Since the "British invasion," nearly half a century ago, it has been socially acceptable, even fashionable, for intellectuals to pay attention primarily to commercial music, and they often seem oblivious to the very existence of other genres. Of no other art medium is this true. Intellectuals in America distinguish between commercial and "literary" fiction, between commercial and "fine" art, between mass-market and "art" cinema. But the distinction in music is no longer drawn, except by professionals. Nowadays most educated persons maintain a lifelong fealty to the popular groups they embraced as adolescents, and generation gaps between parents and children now manifest themselves musically in contests between rock styles.Taruskin's article is a review of three new books that argue, with one degree of nostalgia or another, that the death of classical music is regrettable and should not be allowed to happen. Since Taruskin is the chair of the music department at Berkeley (where I once audited a fine course on Beethoven's symphonies), you might think he would be favorably disposed toward these books and inclined to help their authors along. Well, you would think wrong, my friend! He dislikes all these books, with an aversion amounting in one case to apparent hatred.
His hatred goes to the author who defends classical music most vigorously, Julian Johnson of the University of London: "disgraceful," a "rant," "Adorno epigone," "futile," "moral grandstander," "obviously mendacious (unless stunningly ignorant)." Johnson, it turns out, is even (almost) guilty of the worst thoughtcrime of them all: "[His] social snobbery," Taruskin says, "borders on racism (we have minds, they have bodies) and the browbeating is blatant (assent or be lumped with Them)." How it borders on racism he never tells us, beyond this cryptic parenthetical remark. (Maybe he's thinking that classical music is only interesting to white people, while popular music is the property of some other race.... Wait a minute. Isn't that sort of racist?)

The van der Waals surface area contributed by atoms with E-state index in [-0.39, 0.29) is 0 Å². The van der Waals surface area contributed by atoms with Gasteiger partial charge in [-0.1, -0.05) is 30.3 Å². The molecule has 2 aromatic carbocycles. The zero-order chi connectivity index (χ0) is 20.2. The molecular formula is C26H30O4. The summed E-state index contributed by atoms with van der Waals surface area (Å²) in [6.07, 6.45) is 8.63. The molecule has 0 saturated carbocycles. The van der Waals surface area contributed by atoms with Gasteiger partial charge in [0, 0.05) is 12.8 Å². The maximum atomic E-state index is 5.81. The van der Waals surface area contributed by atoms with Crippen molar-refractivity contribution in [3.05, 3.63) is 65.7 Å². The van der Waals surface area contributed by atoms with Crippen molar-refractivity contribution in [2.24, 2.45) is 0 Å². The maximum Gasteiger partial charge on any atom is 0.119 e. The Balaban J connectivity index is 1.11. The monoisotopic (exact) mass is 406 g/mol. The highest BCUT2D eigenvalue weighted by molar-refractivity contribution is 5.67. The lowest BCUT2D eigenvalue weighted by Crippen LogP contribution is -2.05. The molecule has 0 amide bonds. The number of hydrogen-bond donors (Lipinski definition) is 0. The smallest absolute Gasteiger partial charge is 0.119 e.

The rhetorical low point comes when Taruskin points out that a passage from Johnson's book "resonates with" a nasty, anti-semitic passage from Wagner's Das Judentum in der Musik. He tells us that Wagner's obnoxious attack on Mendelssohn (Wikipedia picture above) "echoes" Johnson's attack on rock 'n' roll. How it does so is not entirely clear. There's no hint of anti-semitism or racism in what Johnson says. The only obvious connection is that both Johnson and Wagner are attributing quasi-ethical traits (like shallowness) to the music they don't like. But such accusations are best left obscure aren't they? They do more damage that way. They create a sort of guilt by association.
What is all this about? What, one wonders, is the real object of Taruskin's hatred? At one point he attacks another of these authors for having seven index entries under "political correctness," which, Taruskin explains, is "the discredited euphemism through which privileged people have gone on the offensive in defense of their privileges." At this point I think I begin to understand. What we have here is an over-the-top sort of egalitarianism. Even defending classical music is suspect because that suggests it might be better than some other sort of music, which in turn suggests that the people who like it might be better than people who don't and ... oh, the the humanity! Sob!
All this name calling is the PC version of pottymouth. This is as dirty as this guy knows how to talk, at least for publication. He is really, really provoked.
My point here is not to defend Johnson (though from the picture of him on his website he looks like a nice enough person) or Taruskin's other victims. I just think it's amazing that the ongoing egalitarian revolt against the very idea "high" or "fine" art has gone so far that the Chair of the Berkeley music department is actually a partisan of the revolution. Just that.